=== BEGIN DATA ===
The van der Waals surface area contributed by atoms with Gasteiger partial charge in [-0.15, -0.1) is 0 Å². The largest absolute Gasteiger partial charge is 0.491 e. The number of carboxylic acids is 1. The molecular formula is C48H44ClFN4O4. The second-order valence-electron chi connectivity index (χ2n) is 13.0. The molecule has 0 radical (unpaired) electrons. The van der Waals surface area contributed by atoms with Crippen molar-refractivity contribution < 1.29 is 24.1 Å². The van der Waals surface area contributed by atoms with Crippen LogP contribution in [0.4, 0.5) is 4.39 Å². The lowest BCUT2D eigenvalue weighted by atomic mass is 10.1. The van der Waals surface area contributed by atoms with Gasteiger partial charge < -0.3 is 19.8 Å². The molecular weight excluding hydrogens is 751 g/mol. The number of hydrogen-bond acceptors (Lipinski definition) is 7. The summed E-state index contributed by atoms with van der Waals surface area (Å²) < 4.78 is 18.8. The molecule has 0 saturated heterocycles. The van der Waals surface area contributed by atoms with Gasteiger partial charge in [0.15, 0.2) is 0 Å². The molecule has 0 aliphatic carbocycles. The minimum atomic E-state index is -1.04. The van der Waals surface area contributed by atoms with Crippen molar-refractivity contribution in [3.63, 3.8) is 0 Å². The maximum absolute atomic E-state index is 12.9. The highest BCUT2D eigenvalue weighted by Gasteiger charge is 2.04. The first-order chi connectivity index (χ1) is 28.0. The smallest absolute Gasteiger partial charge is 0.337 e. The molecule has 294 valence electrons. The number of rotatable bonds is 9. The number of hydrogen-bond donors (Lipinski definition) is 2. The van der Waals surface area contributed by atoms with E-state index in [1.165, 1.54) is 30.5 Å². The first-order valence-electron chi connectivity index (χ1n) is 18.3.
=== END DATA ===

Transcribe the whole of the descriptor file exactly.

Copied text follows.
The van der Waals surface area contributed by atoms with Gasteiger partial charge in [-0.15, -0.1) is 0 Å². The largest absolute Gasteiger partial charge is 0.491 e. The number of carboxylic acids is 1. The molecular formula is C48H44ClFN4O4. The second-order valence-electron chi connectivity index (χ2n) is 13.0. The molecule has 0 radical (unpaired) electrons. The van der Waals surface area contributed by atoms with Crippen molar-refractivity contribution < 1.29 is 24.1 Å². The van der Waals surface area contributed by atoms with Crippen LogP contribution in [0.4, 0.5) is 4.39 Å². The lowest BCUT2D eigenvalue weighted by atomic mass is 10.1. The van der Waals surface area contributed by atoms with Gasteiger partial charge < -0.3 is 19.8 Å². The molecular weight excluding hydrogens is 751 g/mol. The number of hydrogen-bond acceptors (Lipinski definition) is 7. The summed E-state index contributed by atoms with van der Waals surface area (Å²) < 4.78 is 18.8. The molecule has 0 saturated heterocycles. The van der Waals surface area contributed by atoms with Gasteiger partial charge in [0.15, 0.2) is 0 Å². The molecule has 0 aliphatic carbocycles. The minimum atomic E-state index is -1.04. The van der Waals surface area contributed by atoms with Crippen molar-refractivity contribution in [3.63, 3.8) is 0 Å². The maximum absolute atomic E-state index is 12.9. The highest BCUT2D eigenvalue weighted by Gasteiger charge is 2.04. The first-order chi connectivity index (χ1) is 28.0. The smallest absolute Gasteiger partial charge is 0.337 e. The molecule has 294 valence electrons. The number of rotatable bonds is 9. The number of hydrogen-bond donors (Lipinski definition) is 2. The van der Waals surface area contributed by atoms with E-state index in [1.165, 1.54) is 30.5 Å². The first-order valence-electron chi connectivity index (χ1n) is 18.3.